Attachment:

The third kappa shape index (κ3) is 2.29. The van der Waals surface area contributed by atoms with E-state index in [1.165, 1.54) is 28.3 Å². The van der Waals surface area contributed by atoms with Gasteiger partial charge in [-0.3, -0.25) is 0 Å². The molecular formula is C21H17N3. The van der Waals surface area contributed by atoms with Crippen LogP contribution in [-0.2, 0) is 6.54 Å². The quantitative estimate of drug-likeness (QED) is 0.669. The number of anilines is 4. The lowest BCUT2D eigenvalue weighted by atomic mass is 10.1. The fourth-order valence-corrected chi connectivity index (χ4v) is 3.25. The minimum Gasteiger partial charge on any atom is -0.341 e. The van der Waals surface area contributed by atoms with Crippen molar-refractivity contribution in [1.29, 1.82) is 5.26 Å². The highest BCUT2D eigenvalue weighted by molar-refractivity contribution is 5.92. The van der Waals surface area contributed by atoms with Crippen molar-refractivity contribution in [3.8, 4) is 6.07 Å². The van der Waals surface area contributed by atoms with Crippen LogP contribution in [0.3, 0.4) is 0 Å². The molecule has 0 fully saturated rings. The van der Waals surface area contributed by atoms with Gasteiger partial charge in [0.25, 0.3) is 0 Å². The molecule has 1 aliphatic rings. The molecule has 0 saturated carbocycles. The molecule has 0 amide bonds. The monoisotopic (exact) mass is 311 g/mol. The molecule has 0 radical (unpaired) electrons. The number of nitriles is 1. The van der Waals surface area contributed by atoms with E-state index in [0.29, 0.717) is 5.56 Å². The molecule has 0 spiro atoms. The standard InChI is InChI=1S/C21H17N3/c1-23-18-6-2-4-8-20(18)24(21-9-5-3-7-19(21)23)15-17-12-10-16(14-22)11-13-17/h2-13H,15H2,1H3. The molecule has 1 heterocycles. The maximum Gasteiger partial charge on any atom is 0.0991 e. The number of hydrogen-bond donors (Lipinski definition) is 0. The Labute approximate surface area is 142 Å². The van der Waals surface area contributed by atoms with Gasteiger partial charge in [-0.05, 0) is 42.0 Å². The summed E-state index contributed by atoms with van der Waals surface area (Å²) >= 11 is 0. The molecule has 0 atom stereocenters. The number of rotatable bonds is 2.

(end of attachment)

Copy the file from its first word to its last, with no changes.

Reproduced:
The third kappa shape index (κ3) is 2.29. The van der Waals surface area contributed by atoms with E-state index in [1.165, 1.54) is 28.3 Å². The van der Waals surface area contributed by atoms with Gasteiger partial charge in [-0.3, -0.25) is 0 Å². The molecular formula is C21H17N3. The van der Waals surface area contributed by atoms with Crippen LogP contribution in [-0.2, 0) is 6.54 Å². The quantitative estimate of drug-likeness (QED) is 0.669. The number of anilines is 4. The lowest BCUT2D eigenvalue weighted by atomic mass is 10.1. The fourth-order valence-corrected chi connectivity index (χ4v) is 3.25. The minimum Gasteiger partial charge on any atom is -0.341 e. The van der Waals surface area contributed by atoms with Crippen molar-refractivity contribution in [1.29, 1.82) is 5.26 Å². The highest BCUT2D eigenvalue weighted by molar-refractivity contribution is 5.92. The van der Waals surface area contributed by atoms with Crippen molar-refractivity contribution in [3.8, 4) is 6.07 Å². The van der Waals surface area contributed by atoms with Crippen LogP contribution in [0.3, 0.4) is 0 Å². The molecule has 0 fully saturated rings. The van der Waals surface area contributed by atoms with Gasteiger partial charge in [0.25, 0.3) is 0 Å². The molecule has 1 aliphatic rings. The molecule has 0 saturated carbocycles. The molecule has 0 amide bonds. The monoisotopic (exact) mass is 311 g/mol. The molecule has 0 radical (unpaired) electrons. The number of nitriles is 1. The van der Waals surface area contributed by atoms with E-state index in [0.29, 0.717) is 5.56 Å². The molecule has 0 spiro atoms. The standard InChI is InChI=1S/C21H17N3/c1-23-18-6-2-4-8-20(18)24(21-9-5-3-7-19(21)23)15-17-12-10-16(14-22)11-13-17/h2-13H,15H2,1H3. The molecule has 1 heterocycles. The maximum Gasteiger partial charge on any atom is 0.0991 e. The number of hydrogen-bond donors (Lipinski definition) is 0. The Labute approximate surface area is 142 Å². The van der Waals surface area contributed by atoms with Gasteiger partial charge in [-0.05, 0) is 42.0 Å². The summed E-state index contributed by atoms with van der Waals surface area (Å²) >= 11 is 0. The molecule has 0 atom stereocenters. The number of rotatable bonds is 2.